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Making the Most of Our Available Resources:
Why Fire Engines and Firefighters Respond to Medical Calls


The Lakeland Fire Department responded to over 26,000 calls for service in 2020, of which 81% were related to medical emergencies.

Often, Lakeland’s fire engines are dispatched to medical emergency calls and a common question for the department from citizens is:

 “Why did they send a fire engine to a medical call? Shouldn’t an ambulance have been sent instead?”

For those unfamiliar with emergency response, fire suppression needs, and how different public safety agencies work together, this could be a perplexing issue.

In response to those concerns, the Lakeland Fire Department has produced a brief educational video production to create better awareness and understating of why LFD, like many other fire departments across the nation, sends a fire engine to a medical call and the circumstances that lead to that.  

There are several reasons:

LFD’s Rescue Trucks, manned by two crew members, are often sent out first; particularly to medical emergency calls. However, when those units are out of service providing help to others, fire engines and their crews are sent to provide help to other emergency calls. This allows help to arrive sooner, as sending another unit, even if it is another rescue truck, can take longer because it is coming from a further distance outside its zone.

Fire engines are manned by at least three-person crews, but often four crew members when staffing needs are met. All LFD Firefighters are also Emergency Medical Technicians or Paramedics. This means there will be more highly skilled help on scene, faster.

When a 911 call comes in, dispatchers are not often given precise or complete information. As such, units are dispatched on a worst-case scenario. To ensure the highest level of care, LFD sends the closest fire engine when a two-man rescue truck is not available.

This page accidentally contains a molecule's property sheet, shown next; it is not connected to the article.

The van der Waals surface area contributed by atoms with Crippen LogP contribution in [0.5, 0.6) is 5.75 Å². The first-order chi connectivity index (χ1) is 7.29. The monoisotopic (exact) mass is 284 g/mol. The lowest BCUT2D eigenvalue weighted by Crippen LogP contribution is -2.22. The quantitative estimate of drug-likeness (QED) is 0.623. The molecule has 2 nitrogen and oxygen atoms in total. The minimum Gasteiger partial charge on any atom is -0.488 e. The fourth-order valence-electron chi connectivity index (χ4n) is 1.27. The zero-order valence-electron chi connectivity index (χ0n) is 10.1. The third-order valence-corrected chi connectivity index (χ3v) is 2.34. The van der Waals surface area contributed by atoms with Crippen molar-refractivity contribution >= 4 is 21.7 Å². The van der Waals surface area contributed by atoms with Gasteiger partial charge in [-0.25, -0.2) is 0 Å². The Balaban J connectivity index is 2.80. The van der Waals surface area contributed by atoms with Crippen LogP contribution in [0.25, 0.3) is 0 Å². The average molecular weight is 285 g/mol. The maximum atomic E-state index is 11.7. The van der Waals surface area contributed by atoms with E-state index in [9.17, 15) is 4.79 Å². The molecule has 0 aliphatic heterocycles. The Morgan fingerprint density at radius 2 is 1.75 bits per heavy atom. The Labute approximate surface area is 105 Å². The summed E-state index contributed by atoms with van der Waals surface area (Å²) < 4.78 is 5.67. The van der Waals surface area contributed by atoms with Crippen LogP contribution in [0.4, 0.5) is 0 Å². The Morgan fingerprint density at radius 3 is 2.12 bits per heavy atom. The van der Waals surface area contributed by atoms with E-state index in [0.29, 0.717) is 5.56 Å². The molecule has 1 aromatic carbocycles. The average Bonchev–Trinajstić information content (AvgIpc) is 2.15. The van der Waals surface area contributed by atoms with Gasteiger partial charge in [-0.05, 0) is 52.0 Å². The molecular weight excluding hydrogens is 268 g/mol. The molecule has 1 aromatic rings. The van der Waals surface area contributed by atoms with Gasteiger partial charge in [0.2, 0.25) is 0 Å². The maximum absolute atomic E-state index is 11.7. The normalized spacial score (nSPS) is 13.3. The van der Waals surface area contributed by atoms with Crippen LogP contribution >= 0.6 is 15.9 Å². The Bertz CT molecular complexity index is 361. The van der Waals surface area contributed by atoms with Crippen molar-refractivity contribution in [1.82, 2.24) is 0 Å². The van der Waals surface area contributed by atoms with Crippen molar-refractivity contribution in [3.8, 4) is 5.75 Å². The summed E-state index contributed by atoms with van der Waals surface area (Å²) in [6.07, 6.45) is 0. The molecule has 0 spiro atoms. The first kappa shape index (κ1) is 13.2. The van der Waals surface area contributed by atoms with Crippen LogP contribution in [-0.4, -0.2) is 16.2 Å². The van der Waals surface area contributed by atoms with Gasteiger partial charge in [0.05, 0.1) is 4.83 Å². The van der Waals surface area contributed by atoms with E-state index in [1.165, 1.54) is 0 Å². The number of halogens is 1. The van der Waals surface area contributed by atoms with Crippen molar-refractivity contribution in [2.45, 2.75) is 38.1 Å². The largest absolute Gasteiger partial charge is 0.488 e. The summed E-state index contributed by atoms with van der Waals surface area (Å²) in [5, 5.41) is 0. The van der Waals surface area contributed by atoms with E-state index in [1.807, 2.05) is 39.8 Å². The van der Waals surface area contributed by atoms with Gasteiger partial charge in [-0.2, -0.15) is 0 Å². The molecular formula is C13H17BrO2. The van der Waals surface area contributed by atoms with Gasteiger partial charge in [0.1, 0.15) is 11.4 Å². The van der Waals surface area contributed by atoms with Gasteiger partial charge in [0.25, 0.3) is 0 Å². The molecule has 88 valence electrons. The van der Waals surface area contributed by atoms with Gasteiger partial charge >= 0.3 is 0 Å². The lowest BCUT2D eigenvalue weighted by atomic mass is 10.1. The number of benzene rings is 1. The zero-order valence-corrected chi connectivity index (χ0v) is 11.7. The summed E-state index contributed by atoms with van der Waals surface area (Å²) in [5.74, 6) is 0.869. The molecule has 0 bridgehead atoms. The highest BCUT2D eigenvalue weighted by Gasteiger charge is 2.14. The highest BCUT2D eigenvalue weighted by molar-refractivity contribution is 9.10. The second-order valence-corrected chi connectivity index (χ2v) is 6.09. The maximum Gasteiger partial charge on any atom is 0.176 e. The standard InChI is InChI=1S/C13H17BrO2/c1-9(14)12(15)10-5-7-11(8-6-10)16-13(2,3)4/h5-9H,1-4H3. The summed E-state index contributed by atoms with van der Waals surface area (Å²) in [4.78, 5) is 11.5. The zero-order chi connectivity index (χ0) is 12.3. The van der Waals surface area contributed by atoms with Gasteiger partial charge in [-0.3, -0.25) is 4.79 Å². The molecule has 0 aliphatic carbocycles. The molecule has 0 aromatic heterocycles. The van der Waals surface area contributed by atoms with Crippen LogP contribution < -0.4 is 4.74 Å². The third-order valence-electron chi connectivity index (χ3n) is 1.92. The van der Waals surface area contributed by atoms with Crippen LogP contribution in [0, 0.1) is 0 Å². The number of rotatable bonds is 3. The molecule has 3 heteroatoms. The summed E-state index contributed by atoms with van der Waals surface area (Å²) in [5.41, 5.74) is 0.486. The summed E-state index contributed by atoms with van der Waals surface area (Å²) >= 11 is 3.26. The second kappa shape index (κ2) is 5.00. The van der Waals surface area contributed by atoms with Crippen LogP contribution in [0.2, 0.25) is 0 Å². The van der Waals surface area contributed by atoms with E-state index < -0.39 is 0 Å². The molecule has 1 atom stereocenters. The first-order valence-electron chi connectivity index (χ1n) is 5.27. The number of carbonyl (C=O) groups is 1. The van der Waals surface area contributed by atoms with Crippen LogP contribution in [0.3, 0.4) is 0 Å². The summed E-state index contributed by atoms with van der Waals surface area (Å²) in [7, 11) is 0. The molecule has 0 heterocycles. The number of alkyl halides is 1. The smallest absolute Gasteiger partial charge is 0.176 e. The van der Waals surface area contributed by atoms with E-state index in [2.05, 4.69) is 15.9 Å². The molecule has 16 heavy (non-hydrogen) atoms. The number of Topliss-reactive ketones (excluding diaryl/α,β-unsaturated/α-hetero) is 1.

No medical call is “routine.” Most require assessing the patient, obtaining their vital signs, providing oxygen therapy, and moving them, at a minimum. Crews may also need to place an advanced airway, administer medication intravenously, or monitor cardiac conditions. All of these procedures are completed more efficiently when the appropriate amount of help is on scene. Efficient and effective care is our goal, and that level of care is often the difference between life and death.

The Lakeland Fire Department does not provide medical transport, as an Advanced Life Support Non-Transport Fire Department. By sending a fire engine, medical help can get there much sooner versus waiting for the nearest ambulance. Ambulances are often busy throughout the county and unable to arrive as quickly as LFD’s responders can, as LFD’s apparatus are strategically located throughout the City of Lakeland out of seven nearby fire stations. When emergencies happen, LFD crews can begin lifesaving care and prepare patients for transport when needed, so that when an ambulance does arrive, the patient is ready to be transported to the nearest hospital.

Fire Engines are needed regardless if there is a medical emergency or not, for fire suppression. Rescue trucks alone cannot effectively fight fire. So by manning fire engines with trained emergency medical responders and equipping them with lifesaving equipment, the department is making the best use of its available resources.

The Lakeland Fire Department is always there for your when you need us most.